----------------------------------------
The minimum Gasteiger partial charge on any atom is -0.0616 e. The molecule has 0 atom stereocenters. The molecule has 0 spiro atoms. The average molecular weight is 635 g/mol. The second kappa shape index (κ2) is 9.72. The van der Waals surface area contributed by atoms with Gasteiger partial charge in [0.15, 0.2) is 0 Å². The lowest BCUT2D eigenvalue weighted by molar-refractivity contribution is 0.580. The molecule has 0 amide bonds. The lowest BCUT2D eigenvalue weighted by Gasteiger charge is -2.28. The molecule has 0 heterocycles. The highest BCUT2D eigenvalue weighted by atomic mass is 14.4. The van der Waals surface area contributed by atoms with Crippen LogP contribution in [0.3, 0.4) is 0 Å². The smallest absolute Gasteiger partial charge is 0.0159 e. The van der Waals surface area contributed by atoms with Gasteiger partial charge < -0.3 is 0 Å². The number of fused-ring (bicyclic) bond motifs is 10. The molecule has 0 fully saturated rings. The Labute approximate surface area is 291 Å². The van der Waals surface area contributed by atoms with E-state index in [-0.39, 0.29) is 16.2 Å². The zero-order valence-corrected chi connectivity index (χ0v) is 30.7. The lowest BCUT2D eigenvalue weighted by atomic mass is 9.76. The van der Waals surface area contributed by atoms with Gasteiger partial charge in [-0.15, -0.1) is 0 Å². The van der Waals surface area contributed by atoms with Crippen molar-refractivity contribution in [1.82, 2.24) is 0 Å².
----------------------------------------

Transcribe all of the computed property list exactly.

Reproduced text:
The minimum Gasteiger partial charge on any atom is -0.0616 e. The molecule has 0 atom stereocenters. The molecule has 0 spiro atoms. The average molecular weight is 635 g/mol. The second kappa shape index (κ2) is 9.72. The van der Waals surface area contributed by atoms with Gasteiger partial charge in [0.15, 0.2) is 0 Å². The lowest BCUT2D eigenvalue weighted by molar-refractivity contribution is 0.580. The molecule has 0 amide bonds. The lowest BCUT2D eigenvalue weighted by Gasteiger charge is -2.28. The molecule has 0 heterocycles. The highest BCUT2D eigenvalue weighted by atomic mass is 14.4. The van der Waals surface area contributed by atoms with Crippen LogP contribution in [0.3, 0.4) is 0 Å². The smallest absolute Gasteiger partial charge is 0.0159 e. The van der Waals surface area contributed by atoms with Gasteiger partial charge < -0.3 is 0 Å². The number of fused-ring (bicyclic) bond motifs is 10. The molecule has 0 fully saturated rings. The Labute approximate surface area is 291 Å². The van der Waals surface area contributed by atoms with E-state index in [-0.39, 0.29) is 16.2 Å². The zero-order valence-corrected chi connectivity index (χ0v) is 30.7. The lowest BCUT2D eigenvalue weighted by atomic mass is 9.76. The van der Waals surface area contributed by atoms with Gasteiger partial charge in [-0.15, -0.1) is 0 Å². The van der Waals surface area contributed by atoms with Crippen molar-refractivity contribution in [1.82, 2.24) is 0 Å².